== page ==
The provider was able to deploy enough staff to make all scheduled home care visits, though not all visits were made at times people expected during October 2015. There had been an occasion in October 2015 when an untrained care worker was involved in administration of medicine, but no harm was caused to the person using the service.

People using the service were mainly supported by staff who understood their needs. However, during October 2015 when there was a high turnover of staff people felt they were supported by inexperienced staff. Staff had varied awareness of the Mental Capacity Act 2005. People’s care plans contained no information about whether they were presumed to have capacity to make decisions about their care or whether decisions about their care were made for them in their best interests. The provider was addressing this omission.

People using the service received support with meals. Care workers helped people prepare meals or they heated pre-pared meals for people. Care workers supported people to access health services if a need was identified during a care worker’s visit.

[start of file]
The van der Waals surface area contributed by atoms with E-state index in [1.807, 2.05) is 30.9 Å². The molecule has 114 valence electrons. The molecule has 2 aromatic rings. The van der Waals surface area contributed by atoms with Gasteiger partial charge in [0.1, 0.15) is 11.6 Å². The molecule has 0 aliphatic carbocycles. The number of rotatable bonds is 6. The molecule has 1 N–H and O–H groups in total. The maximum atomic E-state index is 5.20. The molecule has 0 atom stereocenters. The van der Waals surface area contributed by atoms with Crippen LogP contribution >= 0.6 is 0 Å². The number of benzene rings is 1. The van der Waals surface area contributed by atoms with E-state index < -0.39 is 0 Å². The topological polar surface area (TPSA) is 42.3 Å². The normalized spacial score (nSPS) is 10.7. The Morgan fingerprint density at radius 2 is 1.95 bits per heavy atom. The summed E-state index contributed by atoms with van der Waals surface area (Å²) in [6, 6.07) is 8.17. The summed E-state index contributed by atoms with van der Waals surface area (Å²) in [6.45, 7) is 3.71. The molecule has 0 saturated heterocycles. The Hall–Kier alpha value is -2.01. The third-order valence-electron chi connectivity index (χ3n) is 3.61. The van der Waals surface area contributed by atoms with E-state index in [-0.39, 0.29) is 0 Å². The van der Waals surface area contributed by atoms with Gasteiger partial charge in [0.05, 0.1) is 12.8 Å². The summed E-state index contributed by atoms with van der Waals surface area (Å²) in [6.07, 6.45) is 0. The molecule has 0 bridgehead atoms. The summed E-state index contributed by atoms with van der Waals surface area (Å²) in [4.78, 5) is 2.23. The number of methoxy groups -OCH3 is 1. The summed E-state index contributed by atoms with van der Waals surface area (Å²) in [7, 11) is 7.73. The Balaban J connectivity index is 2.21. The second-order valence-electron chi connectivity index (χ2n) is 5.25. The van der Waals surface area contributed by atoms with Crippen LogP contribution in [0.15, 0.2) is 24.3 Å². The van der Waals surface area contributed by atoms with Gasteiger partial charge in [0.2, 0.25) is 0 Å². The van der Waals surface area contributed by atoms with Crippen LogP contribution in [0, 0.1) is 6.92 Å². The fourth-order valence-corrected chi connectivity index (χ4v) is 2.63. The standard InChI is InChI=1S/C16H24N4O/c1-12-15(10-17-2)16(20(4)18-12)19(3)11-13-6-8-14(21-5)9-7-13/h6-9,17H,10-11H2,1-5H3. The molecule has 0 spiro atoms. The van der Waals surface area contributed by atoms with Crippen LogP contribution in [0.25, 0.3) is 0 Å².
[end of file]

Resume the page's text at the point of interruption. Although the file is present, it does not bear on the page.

People told us that staff were caring. People developed caring relationships with care workers they had become accustomed to, but since several had left in October 2015 this process had restarted. The provider had procedures for involving people in decisions about their care and support. During our conversations with people, none said anything to suggest staff had not treated them with respect. However, two people’s privacy was not respected when staff made an unscheduled and unexpected visit that upset them.

People using the service contributed to the assessments of their needs when they first began to use the service and when their care plan was reviewed. The provider had begun a comprehensive review of all people’s care plans after identifying inaccuracies in a person’s care plan about how they needed to be supported.

People were able to raise concerns about the service. They were listened to and the provider acted upon what people said. The provider used an annual survey to obtain people’s feedback about the service.